“She will always be dyslexic but would she be behind if we had started with a phonics-based program?” Abrams asked. 

Why state-approved matters

While most Cherry Creek schools use the Lucy Calkins curriculum, about 20% use other programs. None use state-approved core reading programs — the comprehensive curriculum intended for all children in a classroom. 

Colorado schools don’t technically have to choose a core K-3 reading curriculum endorsed by the state, but choosing from the state’s approved list can avoid a lot of headaches. 

That’s because the dozen core curriculums on the recently revised list — 10 English-language and two Spanish-language programs — have all been vetted by state reviewers who determined they are evidence- or scientifically based. That phrase, evidence or scientifically based, is the operative term when it comes to acceptable reading curriculum in Colorado. 

State-approved programs meet that criteria, while programs the state has reviewed and rejected — such as Lucy Calkins — do not. What’s still unclear is how the state will handle schools that use programs it hasn’t reviewed at all. 

In Cherry Creek, that likely won’t be a major issue since leaders are already planning to switch. They’ll start by adding a phonics-focused supplemental curriculum — Fundations — next year. Next, they’ll adopt a new core curriculum off the state’s approved list, with use in kindergarten and first grade starting in 2022-23 and in second and third grade starting in 2023-24. 

The timeline feels slow to some parents — given this year’s kindergarteners won’t receive instruction using a state-approved core curriculum until they’re in third grade. 

“What are we waiting for? These kids need it now,” said Selena Roth, who has a seventh grader with dyslexia and is part of a Colorado dyslexia advocacy group. “I know it’s a big ship, but they can still turn around.”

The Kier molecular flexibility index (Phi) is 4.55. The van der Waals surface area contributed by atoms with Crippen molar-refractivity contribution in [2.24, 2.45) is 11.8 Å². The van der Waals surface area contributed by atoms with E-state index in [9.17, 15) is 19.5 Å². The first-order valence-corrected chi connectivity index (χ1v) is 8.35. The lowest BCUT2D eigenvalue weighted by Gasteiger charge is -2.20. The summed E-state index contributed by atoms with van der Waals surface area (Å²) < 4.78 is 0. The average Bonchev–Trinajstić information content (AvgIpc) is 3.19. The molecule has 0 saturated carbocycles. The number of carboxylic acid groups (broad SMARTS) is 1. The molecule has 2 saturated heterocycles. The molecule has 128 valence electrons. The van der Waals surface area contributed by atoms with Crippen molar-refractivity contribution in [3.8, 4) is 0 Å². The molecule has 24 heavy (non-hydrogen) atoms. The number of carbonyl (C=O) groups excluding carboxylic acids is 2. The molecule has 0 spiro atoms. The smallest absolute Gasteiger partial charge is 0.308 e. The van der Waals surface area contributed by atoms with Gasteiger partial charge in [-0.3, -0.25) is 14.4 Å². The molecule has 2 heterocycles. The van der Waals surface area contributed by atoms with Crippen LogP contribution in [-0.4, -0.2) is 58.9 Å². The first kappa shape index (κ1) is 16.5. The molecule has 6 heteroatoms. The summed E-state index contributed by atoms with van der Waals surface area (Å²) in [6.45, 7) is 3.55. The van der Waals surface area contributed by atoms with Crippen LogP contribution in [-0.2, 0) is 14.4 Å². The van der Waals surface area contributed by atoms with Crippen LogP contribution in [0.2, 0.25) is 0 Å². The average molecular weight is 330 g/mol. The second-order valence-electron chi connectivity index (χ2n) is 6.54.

Veteran third-grade teacher Diana Martin-Gruenler, who said she spoke on her own behalf not as a representative of the district, supports plans to adopt a new curriculum across all schools. However, she worries about the heavy training burden on teachers — both learning the new curriculum and taking the new state-mandated training on reading instruction 

This year, she said, she’s just trying to keep her head above water. 

Her school, Peakview Elementary, uses a curriculum called Reading Street in some grades, and what she called a potpourri of materials, including from the Teachers Pay Teachers website, in others. 

When Martin-Gruenler began teaching 37 years ago, phonics was in vogue, but when she later went back to school for her master’s degree in reading, there was no mention of it, she said.

“Overall, I do not have a problem with an emphasis on phonics and bringing that back in because I think it’s an important part,” she said.

Literature at their fingertips

Like many districts, Cherry Creek historically let schools choose their reading curriculum. Many opted for Lucy Calkins, which despite its critics has been popular in Colorado and the nation for years.

Diana Roybal, Cherry Creek’s executive director of elementary education, oversaw the adoption of the Lucy Calkins curriculum at two district schools where she served as principal, including one that served many low-income students. About 30% of the district’s students come from low-income families. 

Before the adoption of Lucy Calkins, there were no classroom libraries and children learned to read using an anthology, she said.